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H2S enhances ANSC proliferation via the Akt/GSK-3β/β-catenin pathway

To assess the role of H2S in proliferation of cultured ANSCs, protein was extracted from neurospheres and the concentration of PCNA was measured in the nucleus. PCNA was downregulated in the nuclei of MPP+-treated ANSCs, however treatment with NaHS reversed this effect, leading to an increase in PCNA expression (F(2, 9) = 15.75, P = 0.0191; [Figure 6]A and [Figure 6]B). Consistent with previous experiments, these observations corroborate the role of H2S in enhancing neurogenesis in the MPTP model of PD.
Figure 6: H2S enhances neurogenesis by upregulating the Akt/GSK-3β/β-catenin cascade in adult neural stem cells of the SVZ.
(A) Representative blots of PCNA, total-Akt, and p-Akt expression in adult neural stem cells. (B, C) Statistical analysis of PCNA and p-Akt expression in cell extracts. (D) Representative blots of GSK-3β, p-GSK-3β (Tyr216), β-catenin, and p-β-catenin (Ser37) expression in adult neural stem cells. (E, F) Statistical analysis of p-GSK-3β and p-β-catenin expression in cell extracts. Data are presented as mean ± SEM. ***P < 0.001, vs. control group; #P < 0.05, ###P < 0.001, vs. MPP+ group (one-way analysis of variance followed by Tukey’s post hoc test). All experiments were repeated four independent times. GSK-3β: Glycogen synthase kinase-3β; H2S: hydrogen sulfide; MPP: 1-methyl-4-phenylpyridiniumion; NaHS: sodium hydrosulfide, a donor of H2S; PCNA: proliferating cell nuclear antigen; SVZ: subventricular zone.


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To explore the mechanisms by which H2S affects neurogenesis, western blotting was performed to identify differentially regulated signaling molecules. As PCNA is a target of Akt signaling, which is frequently activated in cell proliferation (Bertapelle et al., 2017), we hypothesized that the neuroprotective roles of NaHS may be promoted by Akt signaling. As shown in [Figure 6]A and [Figure 6]C, MPP+ remarkably decreased expression of phosphorylated Akt (p-Akt) in NSCs by 59% (F(2, 9) = 43.84, P < 0.0001), however, this effect was attenuated by treatment with NaHS (F(2, 9) = 43.84, P = 0.0002; [Figure 6]C). This result supports the potential role of H2S in promoting neurogenesis through the Akt pathway.

According to the latest studies, GSK-3β is involved in the canonical Wnt signaling pathway and controls the level of β-catenin phosphorylation, thereby enhancing the self-renewal and proliferation potential of NSCs (Fidaleo et al., 2017; Horgusluoglu et al., 2017). Thus, our next step was to measure the contents of phosphorylated GSK-3β and β-catenin to evaluate whether H2S affects this pathway. In extracts of ANSCs, pGSK-3β was significantly increased after stimulation of MPP+ (F(2, 9) = 77.28, P < 0.0001; [Figure 6]D and [Figure 6]E), but the level of p-β-catenin was markedly decreased (F(2, 9) = 34.63, P < 0.0001; [Figure 6]F). However, after treatment with H2S, expression of pGSK-3β and p-β-catenin was reversed, with a decrease in pGSK-3β (F(2, 9) = 77.28, P < 0.0001; [Figure 6]E) and an increase in p-β-catenin (F(2, 9) = 34.63, P = 0.0004; [Figure 6]F) expression compared with their total proteins [Figure 6]D. These results support for the idea that H2S could influence the Akt/GSK-3β/β-catenin cascade to promote adult neurogenesis in PD.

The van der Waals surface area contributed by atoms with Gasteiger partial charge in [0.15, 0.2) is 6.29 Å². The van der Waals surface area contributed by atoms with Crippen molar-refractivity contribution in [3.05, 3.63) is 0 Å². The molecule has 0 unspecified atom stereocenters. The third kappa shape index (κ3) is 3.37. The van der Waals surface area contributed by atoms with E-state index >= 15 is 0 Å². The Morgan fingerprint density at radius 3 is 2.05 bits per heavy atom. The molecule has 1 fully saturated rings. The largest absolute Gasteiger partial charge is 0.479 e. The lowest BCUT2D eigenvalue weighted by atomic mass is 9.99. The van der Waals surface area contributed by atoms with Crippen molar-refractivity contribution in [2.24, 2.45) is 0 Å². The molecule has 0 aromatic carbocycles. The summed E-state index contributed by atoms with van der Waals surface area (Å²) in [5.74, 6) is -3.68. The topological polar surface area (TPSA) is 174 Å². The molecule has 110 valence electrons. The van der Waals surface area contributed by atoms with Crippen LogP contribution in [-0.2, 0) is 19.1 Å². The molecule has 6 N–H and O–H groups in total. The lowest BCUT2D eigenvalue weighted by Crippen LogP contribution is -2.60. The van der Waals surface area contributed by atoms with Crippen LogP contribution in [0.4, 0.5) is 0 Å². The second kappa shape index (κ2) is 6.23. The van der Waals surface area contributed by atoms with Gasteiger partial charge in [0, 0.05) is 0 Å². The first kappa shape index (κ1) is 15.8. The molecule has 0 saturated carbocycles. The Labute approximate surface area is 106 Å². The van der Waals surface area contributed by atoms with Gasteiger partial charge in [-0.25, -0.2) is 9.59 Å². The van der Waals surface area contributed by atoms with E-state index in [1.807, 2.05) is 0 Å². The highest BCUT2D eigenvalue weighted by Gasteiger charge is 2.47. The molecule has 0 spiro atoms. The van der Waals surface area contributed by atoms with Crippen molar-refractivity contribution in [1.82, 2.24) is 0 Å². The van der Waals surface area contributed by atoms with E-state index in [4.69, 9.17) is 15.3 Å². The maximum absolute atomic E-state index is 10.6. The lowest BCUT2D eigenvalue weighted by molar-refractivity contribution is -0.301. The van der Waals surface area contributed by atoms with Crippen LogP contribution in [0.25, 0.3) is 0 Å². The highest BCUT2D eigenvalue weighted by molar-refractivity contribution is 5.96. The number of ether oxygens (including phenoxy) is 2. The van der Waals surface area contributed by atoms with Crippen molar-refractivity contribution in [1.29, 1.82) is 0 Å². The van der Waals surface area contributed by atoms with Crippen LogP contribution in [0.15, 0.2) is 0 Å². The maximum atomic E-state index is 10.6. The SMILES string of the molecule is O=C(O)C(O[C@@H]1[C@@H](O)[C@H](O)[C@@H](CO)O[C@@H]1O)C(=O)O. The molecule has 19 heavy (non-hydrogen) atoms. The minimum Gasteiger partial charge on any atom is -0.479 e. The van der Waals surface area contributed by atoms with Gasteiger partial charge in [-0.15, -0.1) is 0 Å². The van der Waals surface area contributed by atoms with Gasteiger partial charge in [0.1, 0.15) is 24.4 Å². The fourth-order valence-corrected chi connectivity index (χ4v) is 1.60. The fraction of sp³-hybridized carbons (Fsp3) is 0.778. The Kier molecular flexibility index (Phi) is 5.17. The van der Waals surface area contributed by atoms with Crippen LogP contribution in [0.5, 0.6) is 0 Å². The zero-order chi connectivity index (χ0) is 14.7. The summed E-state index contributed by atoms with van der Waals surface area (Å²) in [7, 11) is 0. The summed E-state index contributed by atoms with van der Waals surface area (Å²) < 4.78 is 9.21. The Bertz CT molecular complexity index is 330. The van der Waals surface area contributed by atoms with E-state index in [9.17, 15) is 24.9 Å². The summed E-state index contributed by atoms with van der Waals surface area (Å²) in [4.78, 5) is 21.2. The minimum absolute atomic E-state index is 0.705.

Discussion Top


The SVZ is the main proliferative region of the adult brain. Accumulating evidence indicates that DA neurons produced by NSCs in the SVZ can measurably improve PD symptoms (Horgusluoglu et al., 2017). H2S is a gas that has been shown to have neuroprotective effects in PD. Nevertheless, the precise mechanisms by which H2S acts against PD remain unclear. Treatment with NaHS instantaneously generates H2S via pH-dependent salt dissociation in vivo and in vitro. In the present study, we used NaHS to produce H2S and showed that H2S could not only delay the loss of DA neurons in the SNc, but also further promoted adult neurogenesis in the SVZ of PD model animals. Further experiments suggested that H2S remarkably increased the proliferation and growth of ANSCs cultured in vitro. Excitingly, we found that H2S may regulate the Akt/GSK-3β/β-catenin cascade to enhance the growth of ANSCs. Together, these findings demonstrate a new neuroprotective role for H2S in promoting adult neurogenesis in PD.

H2S is an abundant gas in nature that plays a vital role as a signaling element in the central nervous system. The benefits of H2S in PD have recently been confirmed by accumulating reports from other labs (Cao et al., 2018; Shefa et al., 2018). Herein, we identified the molecular function of H2S in a PD model. Our results demonstrate that H2S rescued the loss of DA neurons following MPTP stimulation. Previous studies have demonstrated anti-apoptotic, anti-oxidative, and anti-inflammatory roles of H2S in PD models (Cao et al., 2018; Sarukhani et al., 2018). Nevertheless, the specific mechanism underlying the neuroprotective effects of H2S on PD has remained largely elusive.